Lennon Celebrated With Live Tribute, Covers
John Lennon's legacy will be celebrated in the coming days via a live tribute on Sirius Satellite Radio to mark the 25th anniversary of his death and a covers project organized by Amnesty InternationaJohn Lennon's legacy will be celebrated in the coming days via a live tribute on Sirius Satellite Radio to mark the 25th anniversary of his death and a covers project organized by Amnesty International that will feature the Cure, Black Eyed Peas, Snow Patrol, the Postal Service and Avril Lavigne.
Lennon was murdered Dec. 8, 1980, by deranged fan Mark David Chapman outside his New York apartment building as he returned home from a recording session. Chapman fired five shots from a handgun; Lennon died en route to a hospital.
On Thursday (Dec. 8), the Sirius' four-hour "Lennon Live" tribute will feature live performances from Dave Matthews, Paul Weller, Jamie Cullum, Dr. John, Daryl Hall, Stereo MCs and Lulu originating from London's Abbey Road Studios and the Sirius studios in New York.
Two days later on International Human Rights Day (Dec. 10), "Make Some Noise" will launch with the digital release of Lennon covers. The the Black Eyed Peas' "Power to the People," the Cure's "Love," Snow Patrol's "Isolation" and the Postal Service's "Grow Old With Me" at Amnesty.org/Noise for $.99 per track.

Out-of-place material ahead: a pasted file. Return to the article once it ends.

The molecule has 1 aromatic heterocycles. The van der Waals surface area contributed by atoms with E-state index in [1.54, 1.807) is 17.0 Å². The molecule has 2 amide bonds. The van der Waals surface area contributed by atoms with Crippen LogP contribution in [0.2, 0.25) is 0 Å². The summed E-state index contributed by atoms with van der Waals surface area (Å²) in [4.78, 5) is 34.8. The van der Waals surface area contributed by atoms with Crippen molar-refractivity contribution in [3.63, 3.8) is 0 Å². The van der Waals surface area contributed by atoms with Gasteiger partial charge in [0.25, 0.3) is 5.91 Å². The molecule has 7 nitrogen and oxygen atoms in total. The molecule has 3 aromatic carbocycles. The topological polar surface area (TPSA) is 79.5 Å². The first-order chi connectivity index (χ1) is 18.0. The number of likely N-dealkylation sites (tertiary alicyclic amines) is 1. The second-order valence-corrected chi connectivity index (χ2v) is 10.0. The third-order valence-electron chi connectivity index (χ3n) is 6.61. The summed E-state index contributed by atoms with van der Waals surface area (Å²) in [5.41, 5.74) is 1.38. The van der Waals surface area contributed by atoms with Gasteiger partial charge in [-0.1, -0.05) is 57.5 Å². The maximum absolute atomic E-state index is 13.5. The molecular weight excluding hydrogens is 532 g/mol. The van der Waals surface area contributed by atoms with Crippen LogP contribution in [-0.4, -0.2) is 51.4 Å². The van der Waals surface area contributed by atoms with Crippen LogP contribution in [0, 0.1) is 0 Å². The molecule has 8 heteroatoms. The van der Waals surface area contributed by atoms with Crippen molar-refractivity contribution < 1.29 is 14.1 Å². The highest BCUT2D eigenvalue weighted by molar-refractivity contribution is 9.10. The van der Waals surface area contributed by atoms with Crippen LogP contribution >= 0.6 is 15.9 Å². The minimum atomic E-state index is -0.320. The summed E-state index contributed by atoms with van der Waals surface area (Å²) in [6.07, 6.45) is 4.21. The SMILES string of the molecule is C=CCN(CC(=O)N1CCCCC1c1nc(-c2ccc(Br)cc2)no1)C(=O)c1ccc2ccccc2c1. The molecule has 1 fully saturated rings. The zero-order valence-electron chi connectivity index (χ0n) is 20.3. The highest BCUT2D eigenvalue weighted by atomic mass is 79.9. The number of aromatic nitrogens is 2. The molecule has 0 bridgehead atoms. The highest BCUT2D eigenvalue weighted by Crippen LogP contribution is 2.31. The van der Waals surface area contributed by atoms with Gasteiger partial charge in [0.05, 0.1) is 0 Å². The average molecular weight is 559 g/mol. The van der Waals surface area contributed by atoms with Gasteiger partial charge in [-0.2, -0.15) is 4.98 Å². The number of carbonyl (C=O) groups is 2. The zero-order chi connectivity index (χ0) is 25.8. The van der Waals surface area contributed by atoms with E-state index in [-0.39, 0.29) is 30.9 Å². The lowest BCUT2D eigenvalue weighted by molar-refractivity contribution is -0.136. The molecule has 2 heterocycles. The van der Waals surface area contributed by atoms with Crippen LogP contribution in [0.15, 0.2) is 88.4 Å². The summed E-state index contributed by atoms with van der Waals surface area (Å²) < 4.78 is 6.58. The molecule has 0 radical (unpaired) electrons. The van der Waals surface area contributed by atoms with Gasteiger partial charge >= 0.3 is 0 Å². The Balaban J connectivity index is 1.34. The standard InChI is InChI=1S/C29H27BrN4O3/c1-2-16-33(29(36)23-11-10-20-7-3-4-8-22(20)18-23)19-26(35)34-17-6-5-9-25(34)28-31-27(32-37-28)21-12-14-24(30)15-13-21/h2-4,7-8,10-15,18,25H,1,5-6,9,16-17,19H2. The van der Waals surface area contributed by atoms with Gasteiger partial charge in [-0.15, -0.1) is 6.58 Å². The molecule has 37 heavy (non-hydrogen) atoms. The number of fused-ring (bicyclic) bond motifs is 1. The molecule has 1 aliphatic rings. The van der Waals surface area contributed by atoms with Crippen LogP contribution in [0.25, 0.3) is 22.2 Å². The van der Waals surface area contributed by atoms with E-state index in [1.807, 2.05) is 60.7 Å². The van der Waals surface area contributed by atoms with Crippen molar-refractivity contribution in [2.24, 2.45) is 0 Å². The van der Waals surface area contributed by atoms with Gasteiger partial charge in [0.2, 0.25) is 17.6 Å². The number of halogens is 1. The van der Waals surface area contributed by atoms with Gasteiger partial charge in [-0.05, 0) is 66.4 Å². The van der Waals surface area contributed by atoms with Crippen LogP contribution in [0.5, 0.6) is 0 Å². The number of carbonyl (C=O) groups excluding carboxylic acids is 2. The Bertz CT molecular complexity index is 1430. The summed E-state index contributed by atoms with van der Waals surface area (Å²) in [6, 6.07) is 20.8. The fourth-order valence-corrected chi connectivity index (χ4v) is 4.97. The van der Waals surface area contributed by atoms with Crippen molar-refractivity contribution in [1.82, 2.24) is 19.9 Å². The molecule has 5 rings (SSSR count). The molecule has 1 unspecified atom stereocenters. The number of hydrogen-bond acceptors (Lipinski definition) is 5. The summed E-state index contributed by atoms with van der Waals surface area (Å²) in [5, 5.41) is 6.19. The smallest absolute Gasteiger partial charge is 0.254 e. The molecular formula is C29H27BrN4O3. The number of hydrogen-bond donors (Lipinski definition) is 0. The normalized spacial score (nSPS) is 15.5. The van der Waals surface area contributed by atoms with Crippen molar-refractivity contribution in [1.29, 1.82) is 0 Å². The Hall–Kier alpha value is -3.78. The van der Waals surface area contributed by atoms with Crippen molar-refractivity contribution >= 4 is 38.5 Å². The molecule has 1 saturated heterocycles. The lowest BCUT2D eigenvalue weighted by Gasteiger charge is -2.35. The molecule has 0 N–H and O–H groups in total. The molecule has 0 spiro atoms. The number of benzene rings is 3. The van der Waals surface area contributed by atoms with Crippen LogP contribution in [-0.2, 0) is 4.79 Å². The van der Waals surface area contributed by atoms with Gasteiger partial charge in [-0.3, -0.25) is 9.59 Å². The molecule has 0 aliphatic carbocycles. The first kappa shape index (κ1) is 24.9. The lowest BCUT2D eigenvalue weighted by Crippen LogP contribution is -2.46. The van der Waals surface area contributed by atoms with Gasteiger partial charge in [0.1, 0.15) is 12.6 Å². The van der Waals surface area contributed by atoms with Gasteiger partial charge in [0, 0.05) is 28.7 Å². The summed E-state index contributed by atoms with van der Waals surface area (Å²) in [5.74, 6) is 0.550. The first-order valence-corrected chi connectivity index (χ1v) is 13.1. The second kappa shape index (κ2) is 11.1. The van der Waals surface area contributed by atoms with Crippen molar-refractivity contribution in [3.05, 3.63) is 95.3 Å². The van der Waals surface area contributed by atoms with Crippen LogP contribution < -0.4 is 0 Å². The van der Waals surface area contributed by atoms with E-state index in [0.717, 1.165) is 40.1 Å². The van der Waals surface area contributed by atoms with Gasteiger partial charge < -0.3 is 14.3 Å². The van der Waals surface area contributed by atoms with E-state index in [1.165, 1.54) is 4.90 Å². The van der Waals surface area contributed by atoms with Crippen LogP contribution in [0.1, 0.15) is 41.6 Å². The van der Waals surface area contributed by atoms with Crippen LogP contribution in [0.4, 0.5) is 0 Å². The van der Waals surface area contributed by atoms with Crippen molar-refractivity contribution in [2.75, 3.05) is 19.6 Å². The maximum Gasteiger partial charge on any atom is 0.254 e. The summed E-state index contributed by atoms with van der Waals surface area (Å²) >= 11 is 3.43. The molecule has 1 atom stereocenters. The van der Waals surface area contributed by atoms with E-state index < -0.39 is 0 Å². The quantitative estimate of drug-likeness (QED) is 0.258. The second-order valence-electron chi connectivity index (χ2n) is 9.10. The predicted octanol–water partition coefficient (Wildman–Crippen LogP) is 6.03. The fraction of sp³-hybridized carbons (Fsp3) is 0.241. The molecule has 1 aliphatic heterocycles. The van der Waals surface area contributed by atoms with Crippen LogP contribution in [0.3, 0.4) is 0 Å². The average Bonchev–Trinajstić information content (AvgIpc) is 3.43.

Additional tracks will become available early next year, including as-yet-unnamed contributions from Lavigne, Duran Duran and other "top artists." A compilation culling all the covers will also be released sometime next year.
The project follows the 2003 donation by Lennon's widow Yoko Ono of the rights to his solo songbook to Amnesty International. "It's wonderful that, through this campaign, music which is so familiar to many people of my era will now be embraced by a whole new generation," Ono says.
"We're thrilled to be using John Lennon's songs in our human rights work," adds Amnesty International secretary general Irene Khan. "After all, human rights are what make music possible -- we wouldn't be able to create music, listen to it or dance to it without freedom of speech, expression and association."
As previously reported, this week marks the debut release of Lennon's solo catalog via digital platforms in the United Kingdom and North America.